The teen brain is wired slightly differently than children and adult brains, according to the Children’s Hospital of Wisconsin. Not only do teenagers need more sleep than adults, but their brains also become more active during the nighttime hours. This increased brain activity can lead them to stay up late and have a hard time getting to school on time in the morning. Even so, when teens are late to class, you’ll need to provide discipline to discourage the behavior.
Speak with your teenager about the tardiness. Tell your child you expect him to be on time to class. Ask your teenager whether he needs help scheduling his time or figuring out when he needs to get up or leave the house to arrive on time to class. If he asks for help, provide it.
Tell your teenager that you will not provide a written excuse for tardiness that he could have avoided with better organization and planning. Explain to your teenager that he needs to accept this responsibility and make adjustments so he will not continue to be late.
Speak with someone at the school, such as a principal or teacher, about your teenager’s tardiness when the school informs you of the issue. Assuming your teenager is late because he is having difficulty managing his time in the morning, explain the circumstances to the school official. Tell the school you are trying to encourage your child to accept more responsibility for getting himself to school on time.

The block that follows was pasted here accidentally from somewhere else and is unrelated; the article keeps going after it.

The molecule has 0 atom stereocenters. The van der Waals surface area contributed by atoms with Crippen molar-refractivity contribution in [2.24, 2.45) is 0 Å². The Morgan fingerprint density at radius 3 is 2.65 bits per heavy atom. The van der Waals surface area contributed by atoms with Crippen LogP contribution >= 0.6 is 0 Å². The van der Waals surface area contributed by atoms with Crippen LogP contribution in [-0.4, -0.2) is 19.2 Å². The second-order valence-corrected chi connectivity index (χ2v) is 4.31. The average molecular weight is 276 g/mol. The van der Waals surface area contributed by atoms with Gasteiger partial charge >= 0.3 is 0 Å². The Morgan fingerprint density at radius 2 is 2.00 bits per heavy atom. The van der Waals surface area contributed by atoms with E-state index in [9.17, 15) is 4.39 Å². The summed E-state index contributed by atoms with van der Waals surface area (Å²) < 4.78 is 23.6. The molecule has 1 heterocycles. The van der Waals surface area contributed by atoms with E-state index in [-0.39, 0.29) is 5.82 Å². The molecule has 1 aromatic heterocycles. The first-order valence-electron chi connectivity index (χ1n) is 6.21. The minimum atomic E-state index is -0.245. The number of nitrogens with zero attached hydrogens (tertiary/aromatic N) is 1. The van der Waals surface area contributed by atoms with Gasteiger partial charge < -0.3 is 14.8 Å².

Step back and let the school exact penalties and consequences on your teenager. Most schools have tardiness rules in place with connected consequences for teens that exceed a maximum number of tardy marks within a specific period of time. A common consequence is after-school detention.
It’s important to make teenagers bear the responsibility for lateness during high school, according to the Empowering Parents website. Developing the skill of arriving on time for appointments, school and work begins during adolescence. You do your child a disservice if you do not encourage him to develop this responsibility and skill before he leaves home. If a teenager is resisting responsibility for tardiness, you might consider tying a home consequence to school detentions that your child receives. Perhaps your child will lose his cellphone for a specific time or you might give him an earlier curfew for a few nights. Provide incentives for a teenager to be on time, as well. Allow your teenager to earn additional privileges if he changes his tardiness habit.